Now we are ready to create our connection between the computer and the mobile device. Note that you won’t have to follow all the steps above each time you want to use remote debugging. Unless you disable it, the only steps you will have to follow each time you want to create a connection are the ones below.
Starting the Server
Begin by attaching your mobile device with a USB cable. Open a command prompt and start the ADB server if it is not already running with the following command.
You will ensure that your device is detected by ADB. To do that, type the following command.
You should see a list of connected devices, similar to the following.
List of devices attached BH90TFM516 device
If you see a message different from “device” next to the device (e.g. “no permissions” or “offline”), kill the ADB server by typing
adb kill-server and restart it as an administrator.
Creating the Connection
We will now forward a socket connection. The command to type depends on which version of Firefox for Android you use.
If you use the stable version Firefox for Android 35 or later, type:
adb forward tcp:6000 localfilesystem:/data/data/org.mozilla.firefox/firefox-debugger-socket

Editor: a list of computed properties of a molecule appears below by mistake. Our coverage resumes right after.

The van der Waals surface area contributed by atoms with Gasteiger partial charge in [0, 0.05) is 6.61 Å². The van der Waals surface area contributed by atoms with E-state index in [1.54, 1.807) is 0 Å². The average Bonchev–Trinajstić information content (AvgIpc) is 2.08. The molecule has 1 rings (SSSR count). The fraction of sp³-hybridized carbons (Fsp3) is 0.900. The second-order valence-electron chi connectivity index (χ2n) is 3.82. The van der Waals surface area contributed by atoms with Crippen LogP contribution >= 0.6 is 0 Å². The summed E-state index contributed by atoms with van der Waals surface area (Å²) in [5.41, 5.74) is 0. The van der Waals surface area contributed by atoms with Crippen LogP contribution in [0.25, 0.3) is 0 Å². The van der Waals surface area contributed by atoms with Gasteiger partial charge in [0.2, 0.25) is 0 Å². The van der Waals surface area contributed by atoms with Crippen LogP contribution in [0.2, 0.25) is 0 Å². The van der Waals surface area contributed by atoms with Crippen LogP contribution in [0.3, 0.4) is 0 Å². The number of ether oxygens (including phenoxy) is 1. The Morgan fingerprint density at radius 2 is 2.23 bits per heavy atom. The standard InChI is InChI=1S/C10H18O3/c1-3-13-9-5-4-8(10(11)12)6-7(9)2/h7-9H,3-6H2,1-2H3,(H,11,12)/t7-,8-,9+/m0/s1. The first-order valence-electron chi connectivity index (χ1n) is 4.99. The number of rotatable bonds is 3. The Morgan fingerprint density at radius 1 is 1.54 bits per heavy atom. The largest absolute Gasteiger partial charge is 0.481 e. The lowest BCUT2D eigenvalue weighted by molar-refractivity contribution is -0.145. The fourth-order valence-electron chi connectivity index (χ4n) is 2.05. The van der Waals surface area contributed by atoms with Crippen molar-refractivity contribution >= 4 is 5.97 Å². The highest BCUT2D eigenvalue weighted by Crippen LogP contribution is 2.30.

org.mozilla.firefox must be changed to
org.mozilla.firefox_beta if you use the Beta version, to
org.mozilla.fennec_aurora if you use Aurora, or to
org.mozilla.fennec if you use Nightly.
Finally, if you use Firefox for Android 34 or earlier, type:
adb forward tcp:6000 tcp:6000
Now you are ready to connect Firefox’s developer tools to Firefox for Android. To do so, open Firefox’s menu and select the “Connect…” entry in the “Web Developer” submenu.
This will open a new tab containing a pre-filled form. The default values should be fine, so submit the form by hitting the “Connect” button.
Now, look at your mobile device. You should see a message prompt asking you if you allow the connection. Hit the “OK” button and look at your computer.
You will be able to choose the tab you want to debug. Click on the one you want, and you’re ready to debug it.
Do What You Want!
Choosing a tab will open a new window containing a new toolbox, dedicated to the tab opened on Firefox for Android. Apart from the fact that the target of this toolbox is not on your computer, the tools are the same.